Skip to main content
King County logo


Natural Resources and Parks
Public Affairs

Storm damage to Pinnacle Peak Park’s Cal Magnusson Trail; Visitors advised to access park’s trails via southern trailhead


A washout along Cal Magnusson Trail in Pinnacle Peak Park must be repaired before hikers can once again use the popular route – and King County Parks is advising visitors to access the park’s trail system through the Southern Trailhead.


Cal Magnusson Trail in Kingpinnaclepeak_cal_mag_trail_washout_web County's Pinnacle Peak Park sustained extensive damage from the heavy rainstorm that soaked the region on Oct. 21-22, and King County Parks has closed the trail until significant repairs can be made.

The washout eroded away the surface and base of a particularly steep and narrow portion of Cal Magnusson Trail, which is a popular route up the ancient volcanic cone that rises about 800 feet above the Enumclaw Plateau and White River.

Pinnacle Peak Park visitors should access the trail system via the Southern Trailhead off Southeast Mud Mountain Road until the trail repairs can be made. Parks employees have posted closure signage at the trail entrance, and visitors are asked to stay off Cal Magnusson Trail until repairs are completed.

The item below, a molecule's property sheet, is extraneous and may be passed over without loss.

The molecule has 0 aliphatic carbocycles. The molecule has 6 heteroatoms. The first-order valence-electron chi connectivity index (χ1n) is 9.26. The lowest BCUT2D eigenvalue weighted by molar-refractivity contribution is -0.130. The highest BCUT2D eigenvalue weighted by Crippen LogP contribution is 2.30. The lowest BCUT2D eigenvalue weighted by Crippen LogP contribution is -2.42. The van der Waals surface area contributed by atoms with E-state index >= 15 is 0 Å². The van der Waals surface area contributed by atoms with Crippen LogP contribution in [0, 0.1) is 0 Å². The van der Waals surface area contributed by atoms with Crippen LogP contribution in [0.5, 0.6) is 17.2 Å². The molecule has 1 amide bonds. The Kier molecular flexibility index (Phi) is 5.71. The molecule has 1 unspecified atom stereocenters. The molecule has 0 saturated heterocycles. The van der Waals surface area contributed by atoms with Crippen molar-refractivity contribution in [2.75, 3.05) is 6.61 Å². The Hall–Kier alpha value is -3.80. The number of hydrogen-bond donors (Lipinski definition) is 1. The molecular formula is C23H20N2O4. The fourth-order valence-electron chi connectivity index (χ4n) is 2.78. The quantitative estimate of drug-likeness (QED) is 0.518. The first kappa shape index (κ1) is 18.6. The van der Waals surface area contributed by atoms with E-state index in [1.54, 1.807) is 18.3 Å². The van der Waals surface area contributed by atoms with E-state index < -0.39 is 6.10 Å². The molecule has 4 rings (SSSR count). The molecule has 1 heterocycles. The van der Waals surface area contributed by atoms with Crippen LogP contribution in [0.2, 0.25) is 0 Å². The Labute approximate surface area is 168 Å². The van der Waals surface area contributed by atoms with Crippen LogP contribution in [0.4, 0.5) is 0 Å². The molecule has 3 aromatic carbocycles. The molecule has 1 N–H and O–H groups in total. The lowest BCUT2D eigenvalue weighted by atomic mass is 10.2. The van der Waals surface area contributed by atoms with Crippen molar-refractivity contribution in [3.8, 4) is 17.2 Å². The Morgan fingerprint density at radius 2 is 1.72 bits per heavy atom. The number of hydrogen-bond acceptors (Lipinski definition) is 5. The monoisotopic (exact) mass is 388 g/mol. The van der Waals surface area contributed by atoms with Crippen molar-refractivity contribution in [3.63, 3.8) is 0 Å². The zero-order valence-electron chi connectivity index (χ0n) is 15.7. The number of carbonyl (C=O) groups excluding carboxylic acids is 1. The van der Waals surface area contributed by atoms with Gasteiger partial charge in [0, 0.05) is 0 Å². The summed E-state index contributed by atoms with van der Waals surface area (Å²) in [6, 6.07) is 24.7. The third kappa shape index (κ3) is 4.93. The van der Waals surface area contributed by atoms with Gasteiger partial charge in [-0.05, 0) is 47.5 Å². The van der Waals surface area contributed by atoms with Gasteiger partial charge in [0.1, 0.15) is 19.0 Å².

Pinnacle Peak Park


Doug Williams, King County Department of Natural Resources and Parks, 206-477-4543

About King County Parks
King County Parks - Your Big Backyard - offers more than 200 parks and 28,000 acres of open space, including such regional treasures as Marymoor Park and Cougar Mountain Regional Wildland Park, 175 miles of regional trails, 215 miles of backcountry trails and a world-class aquatic center. King County Parks cultivates strong partnerships with public, private, and non-profit entities that leverage public dollars, enhance public recreation opportunities, and involve King County residents in the stewardship of King County’s open space and recreation assets.